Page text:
NSRI Still Bay
by Arrie Combrinck, NSRI Still Bay station commander
At 13h03, Tuesday, 12 June, NSRI Still Bay duty crew were activated following reports of a light aircraft ditched in the Goukou River, just North of the bridge at Juliesebaai. The SA Police Services, WC Government Health EMS and EMS rescue squad, Local Municipality staff responded.
Disaster Risk Management were placed on alert. On arrival on the scene the two crew of a Mohawk Light Aircraft were both safely ashore and not injured after they were able to exit the aircraft after landing in the river and they waded ashore into the care of bystanders. They were a 48-year-old man and his 16-year-old daughter.
On consultation with the Civil Aviation Authority (SACAA) NSRI were requested to assist to remove the aircraft from the water and the NSRI sea rescue craft was used together with a local private rubber-duck and a local private man’s 4×4 vehicle. The aircraft has been removed from the water and SACAA are investigating.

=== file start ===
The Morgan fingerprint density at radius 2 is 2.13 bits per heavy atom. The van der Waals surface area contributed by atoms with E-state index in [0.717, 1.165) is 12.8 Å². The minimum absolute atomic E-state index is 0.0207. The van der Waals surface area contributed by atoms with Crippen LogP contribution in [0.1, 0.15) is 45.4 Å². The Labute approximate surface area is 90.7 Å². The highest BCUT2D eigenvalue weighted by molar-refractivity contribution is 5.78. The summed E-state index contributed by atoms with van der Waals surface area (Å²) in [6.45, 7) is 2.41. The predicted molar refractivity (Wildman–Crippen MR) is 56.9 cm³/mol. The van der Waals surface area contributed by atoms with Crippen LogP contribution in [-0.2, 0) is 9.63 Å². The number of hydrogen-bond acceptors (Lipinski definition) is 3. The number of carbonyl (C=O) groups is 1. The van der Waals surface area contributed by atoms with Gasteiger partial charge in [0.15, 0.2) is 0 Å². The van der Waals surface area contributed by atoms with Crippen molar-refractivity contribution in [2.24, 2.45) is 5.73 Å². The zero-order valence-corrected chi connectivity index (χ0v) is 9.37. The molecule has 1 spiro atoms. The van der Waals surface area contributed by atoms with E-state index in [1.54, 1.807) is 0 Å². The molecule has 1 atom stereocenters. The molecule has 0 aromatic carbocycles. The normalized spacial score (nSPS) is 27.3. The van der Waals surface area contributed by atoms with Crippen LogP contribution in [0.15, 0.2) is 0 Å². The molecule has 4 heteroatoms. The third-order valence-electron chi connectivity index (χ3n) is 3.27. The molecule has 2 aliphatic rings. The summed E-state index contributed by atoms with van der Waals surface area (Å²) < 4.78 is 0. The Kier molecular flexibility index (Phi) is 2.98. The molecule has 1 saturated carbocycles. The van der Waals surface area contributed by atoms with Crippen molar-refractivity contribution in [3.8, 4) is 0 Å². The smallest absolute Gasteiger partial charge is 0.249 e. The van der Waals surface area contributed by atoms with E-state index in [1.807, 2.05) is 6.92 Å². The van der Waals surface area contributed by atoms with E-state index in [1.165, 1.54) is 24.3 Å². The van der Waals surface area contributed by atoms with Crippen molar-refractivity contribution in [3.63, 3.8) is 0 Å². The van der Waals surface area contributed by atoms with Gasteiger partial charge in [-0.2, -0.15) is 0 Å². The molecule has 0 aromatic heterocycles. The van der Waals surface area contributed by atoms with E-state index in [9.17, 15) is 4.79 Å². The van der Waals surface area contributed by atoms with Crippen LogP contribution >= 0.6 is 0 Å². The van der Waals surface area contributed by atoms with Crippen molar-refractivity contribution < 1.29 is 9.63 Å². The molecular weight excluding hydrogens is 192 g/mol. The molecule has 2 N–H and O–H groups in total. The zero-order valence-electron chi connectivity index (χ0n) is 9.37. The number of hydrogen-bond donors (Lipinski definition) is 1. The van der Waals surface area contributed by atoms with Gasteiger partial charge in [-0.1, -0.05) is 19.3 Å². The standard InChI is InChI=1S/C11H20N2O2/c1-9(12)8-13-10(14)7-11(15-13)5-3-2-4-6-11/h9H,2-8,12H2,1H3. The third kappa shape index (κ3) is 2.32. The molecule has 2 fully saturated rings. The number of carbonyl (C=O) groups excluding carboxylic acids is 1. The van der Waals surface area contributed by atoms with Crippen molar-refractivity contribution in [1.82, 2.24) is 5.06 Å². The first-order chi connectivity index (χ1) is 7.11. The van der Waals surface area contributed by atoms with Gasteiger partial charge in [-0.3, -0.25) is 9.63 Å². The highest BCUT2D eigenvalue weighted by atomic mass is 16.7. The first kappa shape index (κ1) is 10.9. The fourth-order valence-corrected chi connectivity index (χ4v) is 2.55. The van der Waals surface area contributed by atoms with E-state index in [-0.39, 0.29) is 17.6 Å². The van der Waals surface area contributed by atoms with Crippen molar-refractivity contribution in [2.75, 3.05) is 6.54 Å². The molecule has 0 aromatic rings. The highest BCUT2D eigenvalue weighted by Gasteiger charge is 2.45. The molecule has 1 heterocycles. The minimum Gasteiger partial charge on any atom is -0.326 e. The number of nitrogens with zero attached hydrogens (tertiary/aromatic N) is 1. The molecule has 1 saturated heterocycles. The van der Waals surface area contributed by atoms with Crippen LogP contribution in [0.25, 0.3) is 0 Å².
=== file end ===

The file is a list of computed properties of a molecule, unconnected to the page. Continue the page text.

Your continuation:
100 days to Africa Aerospace and Defence 2018
On Tuesday 12 June the organisers of the 2018 Africa Aerospace and Defence (AAD) 2018 exhibition staged a ceremony to mark the 100-day countdown to Africa’s largest aerospace and defence trade exhibition. The Commercial Aviation Association of Southern Africa (CAASA) is the main organiser this year. Leon Dillman, CEO of CAASA, said 2018 is a special year for AAD, as it marks 20 years of the show being in existence. More than 80 000 people attended AAD 2016, including 56 000 general public and 33 000 trade visitors.
Before Chief of the South African Air Force, Lieutenant General Fabian Msimang, delivered the keynote address at the Officer’s Mess outside Air Force Base Waterkloof, Dean Polley, the President of the Commercial Unmanned Aircraft Association of Southern Africa (CUAASA) flew a drone across the room carrying a ‘100 days’ countdown banner in what was a special moment. “It is now a matter of record, that AAD 2016 was a resounding success. Otherwise we would not be here launching the show’s tenth instalment as scheduled for the week 19 to 23 September,” Msimang told assembled guests.